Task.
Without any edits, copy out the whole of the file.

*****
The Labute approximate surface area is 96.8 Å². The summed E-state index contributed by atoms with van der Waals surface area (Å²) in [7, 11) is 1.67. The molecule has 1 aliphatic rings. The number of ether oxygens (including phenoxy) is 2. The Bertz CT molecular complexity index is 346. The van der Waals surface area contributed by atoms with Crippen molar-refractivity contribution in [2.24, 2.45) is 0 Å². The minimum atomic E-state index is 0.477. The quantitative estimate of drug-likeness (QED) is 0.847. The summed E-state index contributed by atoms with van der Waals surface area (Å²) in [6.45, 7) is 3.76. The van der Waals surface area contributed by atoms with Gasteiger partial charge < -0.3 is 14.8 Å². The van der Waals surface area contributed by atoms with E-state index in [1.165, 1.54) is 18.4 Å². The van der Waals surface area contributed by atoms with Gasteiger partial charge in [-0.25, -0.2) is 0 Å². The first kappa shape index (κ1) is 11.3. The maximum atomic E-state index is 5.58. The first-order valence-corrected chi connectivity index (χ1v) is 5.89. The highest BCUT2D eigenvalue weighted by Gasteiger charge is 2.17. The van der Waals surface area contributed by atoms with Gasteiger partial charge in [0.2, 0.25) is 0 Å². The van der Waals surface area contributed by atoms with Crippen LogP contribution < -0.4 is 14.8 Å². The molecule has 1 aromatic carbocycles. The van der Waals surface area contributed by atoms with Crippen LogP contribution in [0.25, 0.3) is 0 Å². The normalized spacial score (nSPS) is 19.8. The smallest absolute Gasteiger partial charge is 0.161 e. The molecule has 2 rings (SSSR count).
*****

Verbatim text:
The Labute approximate surface area is 96.8 Å². The summed E-state index contributed by atoms with van der Waals surface area (Å²) in [7, 11) is 1.67. The molecule has 1 aliphatic rings. The number of ether oxygens (including phenoxy) is 2. The Bertz CT molecular complexity index is 346. The van der Waals surface area contributed by atoms with Crippen molar-refractivity contribution in [2.24, 2.45) is 0 Å². The minimum atomic E-state index is 0.477. The quantitative estimate of drug-likeness (QED) is 0.847. The summed E-state index contributed by atoms with van der Waals surface area (Å²) in [6.45, 7) is 3.76. The van der Waals surface area contributed by atoms with Gasteiger partial charge < -0.3 is 14.8 Å². The van der Waals surface area contributed by atoms with E-state index in [1.165, 1.54) is 18.4 Å². The van der Waals surface area contributed by atoms with Gasteiger partial charge in [-0.25, -0.2) is 0 Å². The first kappa shape index (κ1) is 11.3. The maximum atomic E-state index is 5.58. The first-order valence-corrected chi connectivity index (χ1v) is 5.89. The highest BCUT2D eigenvalue weighted by Gasteiger charge is 2.17. The van der Waals surface area contributed by atoms with Gasteiger partial charge in [0.2, 0.25) is 0 Å². The van der Waals surface area contributed by atoms with Crippen LogP contribution < -0.4 is 14.8 Å². The molecule has 1 aromatic carbocycles. The van der Waals surface area contributed by atoms with Crippen LogP contribution in [0.25, 0.3) is 0 Å². The normalized spacial score (nSPS) is 19.8. The smallest absolute Gasteiger partial charge is 0.161 e. The molecule has 2 rings (SSSR count).